TREATY OF VERSAILLES
The signing of the Treaty of Versailles was one of the most significant historical events from the first half of the 20th century. First, it formally ended World War I and laid out punishments for Germany. While, World War I came to an end on November 11th, 1918 with the signing of the armistice, it was the Treaty of Versailles that truly ended the war. The treaty was a document that ended the war between the Allied Powers (Britain, France and the United States) and the Central Powers (Germany and Austria-Hungary). The Treaty of Versailles was signed on June 28th, 1919 in the Hall of Mirrors at the Palace of Versailles in France. The palace was one of the largest buildings in Europe and was used because it provided the space needed to house all of the representatives of the participating nations. Second, the Treaty of Versailles is considered to be one of the main causes of World War II. For instance, Adolf Hitler rose to power in Germany following World War I based on anger in Germany from the terms of the Treaty of Versailles. Therefore, the Treaty of Versailles is a significant document to both the First World War and Second World War.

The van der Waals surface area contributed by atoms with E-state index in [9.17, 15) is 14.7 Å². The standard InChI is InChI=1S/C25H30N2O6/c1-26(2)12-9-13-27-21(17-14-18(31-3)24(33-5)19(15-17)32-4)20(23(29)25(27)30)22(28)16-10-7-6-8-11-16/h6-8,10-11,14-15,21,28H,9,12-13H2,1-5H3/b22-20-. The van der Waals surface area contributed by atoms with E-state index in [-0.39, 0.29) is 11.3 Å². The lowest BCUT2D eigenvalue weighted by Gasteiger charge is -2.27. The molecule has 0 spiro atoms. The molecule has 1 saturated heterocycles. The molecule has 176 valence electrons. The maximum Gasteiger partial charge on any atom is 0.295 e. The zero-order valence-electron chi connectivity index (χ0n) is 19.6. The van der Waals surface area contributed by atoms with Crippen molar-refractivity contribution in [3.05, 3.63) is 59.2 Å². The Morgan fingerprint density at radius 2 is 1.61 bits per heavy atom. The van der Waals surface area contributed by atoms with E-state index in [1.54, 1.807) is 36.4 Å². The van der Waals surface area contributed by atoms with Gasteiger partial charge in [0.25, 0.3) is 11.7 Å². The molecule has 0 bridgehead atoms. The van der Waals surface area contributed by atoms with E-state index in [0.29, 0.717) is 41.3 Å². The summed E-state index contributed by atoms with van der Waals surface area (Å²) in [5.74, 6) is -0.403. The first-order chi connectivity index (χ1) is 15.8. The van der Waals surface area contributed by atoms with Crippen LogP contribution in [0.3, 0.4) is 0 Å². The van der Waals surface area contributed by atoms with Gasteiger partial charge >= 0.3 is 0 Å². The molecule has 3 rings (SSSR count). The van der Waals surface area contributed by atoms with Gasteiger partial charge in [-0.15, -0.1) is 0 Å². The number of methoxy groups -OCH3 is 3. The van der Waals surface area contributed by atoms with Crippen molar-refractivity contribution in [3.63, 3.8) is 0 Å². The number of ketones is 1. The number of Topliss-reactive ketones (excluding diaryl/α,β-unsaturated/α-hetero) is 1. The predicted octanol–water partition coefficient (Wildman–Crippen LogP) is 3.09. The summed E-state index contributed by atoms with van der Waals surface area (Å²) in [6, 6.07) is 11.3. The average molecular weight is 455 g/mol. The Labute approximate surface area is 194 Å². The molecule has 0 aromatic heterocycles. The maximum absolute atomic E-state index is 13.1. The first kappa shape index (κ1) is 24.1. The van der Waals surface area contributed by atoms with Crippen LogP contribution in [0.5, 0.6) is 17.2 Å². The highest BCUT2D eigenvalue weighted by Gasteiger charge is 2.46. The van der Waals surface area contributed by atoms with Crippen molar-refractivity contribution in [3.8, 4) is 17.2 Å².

WORLD WAR I
World War I was a major conflict that divided Europe along two main alliances. On one side was the Allied nations of Britain, France, Italy and Russia. On the other side was the Central Powers of Germany and Austria-Hungary. The war began in 1914 and lasted until 1918 when an armistice was finally reached on November 11th. Throughout the years of the war, millions of soldiers participated from countries all over the world. For example, notable nations included: Australia, Canada, Japan, the Ottoman Empire and the United States. In all, it is estimated that as many as 10 million people died as a direct result from the military actions of World War I. For instance, the trenches of the Western Front were notorious for their terrible and deadly conditions. At the end of the war, Germany essentially stood alone against the Allied nations. As such, Germany ultimately decided to reach peace with the Allied nations and sought to bring an end to the fighting. This resulted in the later signing of the Treaty of Versailles.
MAJOR NATIONS OF THE TREATY OF VERSAILLES